Derick’s Specialisms




Handling financial transactions also comes with its own risks, such as online fraud, that can have serious financial implications on day-to-day bank operations. The good news is, blockchain technology could turn the traditional banking industry on its head by making banking services seamless, transparent and more secure for customers. So far,
33% of commercial banks are expected to adopt blockchain technology in 2019.

Blockchain technology is set to disrupt the banking industry in a number of ways:

1. Reduced Payment Costs

Technological innovations have enabled more people to work online and even receive payments for their work-from-home jobs through their smartphones or computers. With banks adopting blockchain technology, the cost of sending payments is expected to reduce drastically. This will help eliminate the verification requirements from third parties during bank transfers. The processing time for payments will also be reduced, and the additional fees that banks charge eliminated. For instance, Bitcoin and Ethereum can take 30 minutes or a few hours to settle a customer's financial transaction compared to bank transfers that can take up to three days.

2. Direct Clearance and Settlement of Transactions

Traditional banks use a centralized SWIFT protocol to transfer money between two parties, with the actual cash being processed by intermediaries. The processing of SWIFT payments can take approximately 30 minutes if both parties screen and approve the transaction. However, if the corresponding banks don’t reconcile their ledgers in time, the transaction fails. With blockchain technology, the clearance and settlement of transactions are instant. Blockchain allows banks to track and keep their decentralized ledgers in their public network rather than relying on custodial services and correspondent banks. According to Goldman Sachs, banks would save at least $6 billion in settlement fees and related costs annually by adopting blockchain technology.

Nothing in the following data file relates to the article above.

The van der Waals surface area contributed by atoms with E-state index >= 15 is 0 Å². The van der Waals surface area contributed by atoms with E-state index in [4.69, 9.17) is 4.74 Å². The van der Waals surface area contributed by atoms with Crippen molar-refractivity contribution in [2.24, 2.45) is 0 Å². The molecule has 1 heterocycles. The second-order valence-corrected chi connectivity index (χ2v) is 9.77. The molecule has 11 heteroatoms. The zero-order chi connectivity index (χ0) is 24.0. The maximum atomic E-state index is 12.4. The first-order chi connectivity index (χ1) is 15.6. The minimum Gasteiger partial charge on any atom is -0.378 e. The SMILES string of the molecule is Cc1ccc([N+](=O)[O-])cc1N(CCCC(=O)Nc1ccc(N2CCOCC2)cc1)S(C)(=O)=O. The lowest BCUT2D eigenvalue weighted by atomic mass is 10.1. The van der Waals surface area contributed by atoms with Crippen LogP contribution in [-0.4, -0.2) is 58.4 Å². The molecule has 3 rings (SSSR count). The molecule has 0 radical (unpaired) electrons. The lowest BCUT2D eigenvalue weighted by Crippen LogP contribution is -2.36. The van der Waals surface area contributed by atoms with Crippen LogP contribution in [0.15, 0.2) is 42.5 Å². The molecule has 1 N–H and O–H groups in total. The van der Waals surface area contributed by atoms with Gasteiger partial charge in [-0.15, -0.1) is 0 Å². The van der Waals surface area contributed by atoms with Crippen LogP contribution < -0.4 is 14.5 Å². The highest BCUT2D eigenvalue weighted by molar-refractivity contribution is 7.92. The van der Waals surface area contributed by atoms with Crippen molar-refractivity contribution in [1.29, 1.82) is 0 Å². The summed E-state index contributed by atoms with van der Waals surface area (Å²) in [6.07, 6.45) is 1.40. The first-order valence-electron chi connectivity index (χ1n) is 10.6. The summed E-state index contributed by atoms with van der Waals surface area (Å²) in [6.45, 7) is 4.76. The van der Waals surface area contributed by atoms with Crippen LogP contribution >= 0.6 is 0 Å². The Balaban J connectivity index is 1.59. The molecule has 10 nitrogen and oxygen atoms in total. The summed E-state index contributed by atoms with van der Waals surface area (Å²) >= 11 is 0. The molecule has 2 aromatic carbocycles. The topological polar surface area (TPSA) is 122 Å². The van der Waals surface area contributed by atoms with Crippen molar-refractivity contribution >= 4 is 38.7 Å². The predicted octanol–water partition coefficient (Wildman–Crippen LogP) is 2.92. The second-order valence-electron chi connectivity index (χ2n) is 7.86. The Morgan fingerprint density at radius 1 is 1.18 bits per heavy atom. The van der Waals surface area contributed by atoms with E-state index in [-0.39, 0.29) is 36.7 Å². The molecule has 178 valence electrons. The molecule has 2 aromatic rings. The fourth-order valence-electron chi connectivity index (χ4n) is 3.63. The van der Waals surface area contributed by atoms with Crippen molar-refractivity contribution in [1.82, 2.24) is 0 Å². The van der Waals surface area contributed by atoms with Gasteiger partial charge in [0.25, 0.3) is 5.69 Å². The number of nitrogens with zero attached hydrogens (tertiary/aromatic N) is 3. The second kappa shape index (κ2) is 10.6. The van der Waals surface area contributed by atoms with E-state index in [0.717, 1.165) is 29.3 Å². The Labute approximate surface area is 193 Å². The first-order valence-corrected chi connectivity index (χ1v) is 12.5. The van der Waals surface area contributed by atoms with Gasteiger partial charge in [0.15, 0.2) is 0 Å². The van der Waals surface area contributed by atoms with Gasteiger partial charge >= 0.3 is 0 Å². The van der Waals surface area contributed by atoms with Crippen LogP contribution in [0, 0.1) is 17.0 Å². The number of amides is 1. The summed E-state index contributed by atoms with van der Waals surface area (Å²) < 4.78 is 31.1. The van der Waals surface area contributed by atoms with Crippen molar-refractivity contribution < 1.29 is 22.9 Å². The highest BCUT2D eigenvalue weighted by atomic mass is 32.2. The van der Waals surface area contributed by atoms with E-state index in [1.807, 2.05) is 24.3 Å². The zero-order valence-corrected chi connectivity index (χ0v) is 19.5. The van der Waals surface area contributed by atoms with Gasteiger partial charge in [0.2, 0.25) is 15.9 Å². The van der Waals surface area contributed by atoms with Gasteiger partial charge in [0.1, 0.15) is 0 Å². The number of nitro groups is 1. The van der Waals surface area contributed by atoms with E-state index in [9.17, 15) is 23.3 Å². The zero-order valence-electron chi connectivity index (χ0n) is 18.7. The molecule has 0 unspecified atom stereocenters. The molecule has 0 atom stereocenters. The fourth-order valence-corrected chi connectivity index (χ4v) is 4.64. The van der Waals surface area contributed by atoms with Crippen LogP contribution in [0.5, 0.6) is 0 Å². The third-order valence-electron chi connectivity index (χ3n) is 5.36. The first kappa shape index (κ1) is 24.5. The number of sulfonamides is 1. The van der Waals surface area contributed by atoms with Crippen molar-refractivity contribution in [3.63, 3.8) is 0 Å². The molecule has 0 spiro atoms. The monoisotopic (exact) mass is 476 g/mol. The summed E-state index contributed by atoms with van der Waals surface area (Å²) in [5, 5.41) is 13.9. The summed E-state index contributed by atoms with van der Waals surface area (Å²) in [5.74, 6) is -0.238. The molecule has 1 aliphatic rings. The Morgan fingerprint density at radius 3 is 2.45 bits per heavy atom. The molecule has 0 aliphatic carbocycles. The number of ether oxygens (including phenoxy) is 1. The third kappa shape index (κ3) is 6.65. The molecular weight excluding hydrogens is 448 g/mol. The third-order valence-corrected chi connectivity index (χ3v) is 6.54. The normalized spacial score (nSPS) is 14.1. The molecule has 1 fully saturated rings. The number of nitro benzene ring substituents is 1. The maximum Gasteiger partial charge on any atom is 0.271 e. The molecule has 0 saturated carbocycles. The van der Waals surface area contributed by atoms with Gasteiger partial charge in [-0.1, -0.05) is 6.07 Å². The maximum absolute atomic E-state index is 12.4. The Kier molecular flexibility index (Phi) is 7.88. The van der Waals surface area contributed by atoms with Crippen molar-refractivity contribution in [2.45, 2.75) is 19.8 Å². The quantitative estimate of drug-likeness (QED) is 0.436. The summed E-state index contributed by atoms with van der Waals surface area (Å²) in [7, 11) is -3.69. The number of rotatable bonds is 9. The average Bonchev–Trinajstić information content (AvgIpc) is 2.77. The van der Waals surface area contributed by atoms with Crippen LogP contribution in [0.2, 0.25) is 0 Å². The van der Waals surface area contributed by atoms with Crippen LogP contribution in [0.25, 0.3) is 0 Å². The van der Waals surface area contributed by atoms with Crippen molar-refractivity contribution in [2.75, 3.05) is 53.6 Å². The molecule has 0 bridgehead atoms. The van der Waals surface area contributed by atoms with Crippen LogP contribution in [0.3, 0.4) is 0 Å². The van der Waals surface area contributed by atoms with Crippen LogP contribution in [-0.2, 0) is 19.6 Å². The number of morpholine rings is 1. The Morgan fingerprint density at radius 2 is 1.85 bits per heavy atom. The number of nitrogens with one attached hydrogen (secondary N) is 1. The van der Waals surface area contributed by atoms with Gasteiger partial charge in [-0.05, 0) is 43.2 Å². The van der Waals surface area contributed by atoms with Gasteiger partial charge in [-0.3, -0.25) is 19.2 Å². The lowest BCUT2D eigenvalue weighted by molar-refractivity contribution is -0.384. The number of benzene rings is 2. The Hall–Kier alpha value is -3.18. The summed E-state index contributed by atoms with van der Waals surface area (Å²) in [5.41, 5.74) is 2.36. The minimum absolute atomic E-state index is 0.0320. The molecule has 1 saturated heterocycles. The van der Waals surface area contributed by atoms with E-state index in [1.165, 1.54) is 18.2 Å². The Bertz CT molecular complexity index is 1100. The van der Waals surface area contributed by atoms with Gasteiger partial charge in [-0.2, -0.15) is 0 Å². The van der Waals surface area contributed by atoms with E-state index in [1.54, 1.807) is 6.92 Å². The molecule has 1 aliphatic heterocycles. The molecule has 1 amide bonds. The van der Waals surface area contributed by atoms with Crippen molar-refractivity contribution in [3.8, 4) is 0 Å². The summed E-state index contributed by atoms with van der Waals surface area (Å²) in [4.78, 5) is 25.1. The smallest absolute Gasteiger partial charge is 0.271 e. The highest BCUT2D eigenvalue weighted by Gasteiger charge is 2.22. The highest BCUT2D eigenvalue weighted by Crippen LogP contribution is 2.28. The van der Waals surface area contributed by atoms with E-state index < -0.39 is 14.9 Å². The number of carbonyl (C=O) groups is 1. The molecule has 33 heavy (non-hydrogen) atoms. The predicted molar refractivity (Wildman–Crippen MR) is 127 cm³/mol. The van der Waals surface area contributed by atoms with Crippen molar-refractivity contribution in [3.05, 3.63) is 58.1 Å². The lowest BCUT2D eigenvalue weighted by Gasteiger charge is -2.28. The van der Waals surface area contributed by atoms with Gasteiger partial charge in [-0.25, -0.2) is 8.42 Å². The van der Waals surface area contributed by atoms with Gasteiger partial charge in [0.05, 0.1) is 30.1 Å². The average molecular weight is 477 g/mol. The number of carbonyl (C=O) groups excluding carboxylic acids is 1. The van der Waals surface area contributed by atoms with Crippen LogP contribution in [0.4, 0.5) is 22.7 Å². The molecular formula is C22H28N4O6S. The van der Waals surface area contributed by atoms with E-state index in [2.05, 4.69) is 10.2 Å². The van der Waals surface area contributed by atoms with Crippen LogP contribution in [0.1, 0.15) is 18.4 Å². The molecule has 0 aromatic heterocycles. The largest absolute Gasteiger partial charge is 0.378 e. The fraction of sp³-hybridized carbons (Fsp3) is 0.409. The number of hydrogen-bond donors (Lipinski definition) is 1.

3. Lower Security Exchange Fees

The purchasing and selling of securities in the current financial market are done through brokers, central security depositories, custodian banks, and clearing houses before processing is complete. The manual process is tedious, sometimes inaccurate and prone to deception as it passes through several parties during the exchange. Blockchain technology will help eliminate intermediaries and brokers who are present during the transfer of stocks and assets, saving $17 to $24 billion in processing costs. Through blockchain technology, clients can transfer their securities and assets via cryptographic digital tokens like Bitcoin and Ethereum much faster and with lower exchange fees. Big banks such as JP Morgan and CitiBank, who are large custodians of assets worth over $15 trillion, are already adopting blockchain technology to lower security exchange fees.

Blockchain technology has immense potential in revolutionizing the banking and finance industry. Many financial institutions are expected to adopt it in 2019 and beyond to enjoy the benefits it offers.

The insurance market exists to transfer risk from those who face it to those who can afford to assume it; at a price. In a world that is developing at an ever-increasing rate, risk is also changing, and insurers must constantly adapt the products that they offer to ensure that they are protecting risks that affect the modern world. Over the next few years, it can be expected that cryptocurrency covers will become commonplace and insurers will take a leading role in developing security standards.

At a time when the risk of bank robberies and wages snatches has declined substantially and motoring has become safer, aeroplanes are less likely to crash and other traditional areas of risk are declining, insurers must look to developing areas of risk and provide cover against those risks.

Not long ago, it was necessary, if one wanted to take money from a bank, to pull a stocking over one’s head, saw off a shot gun and take enormous personal risk, as well as the risk of being caught, in an attempt to deprive a near-by bank of cash. Today, the risks for robbers are much reduced but the risk for those holding money is greater. A modern robber can seek to steal money held across the world from the safety of his bedroom. His personal risk is considerably less as is, potentially, the risk of him being caught. The risk to those holding money, however, has changed and has possibly become greater.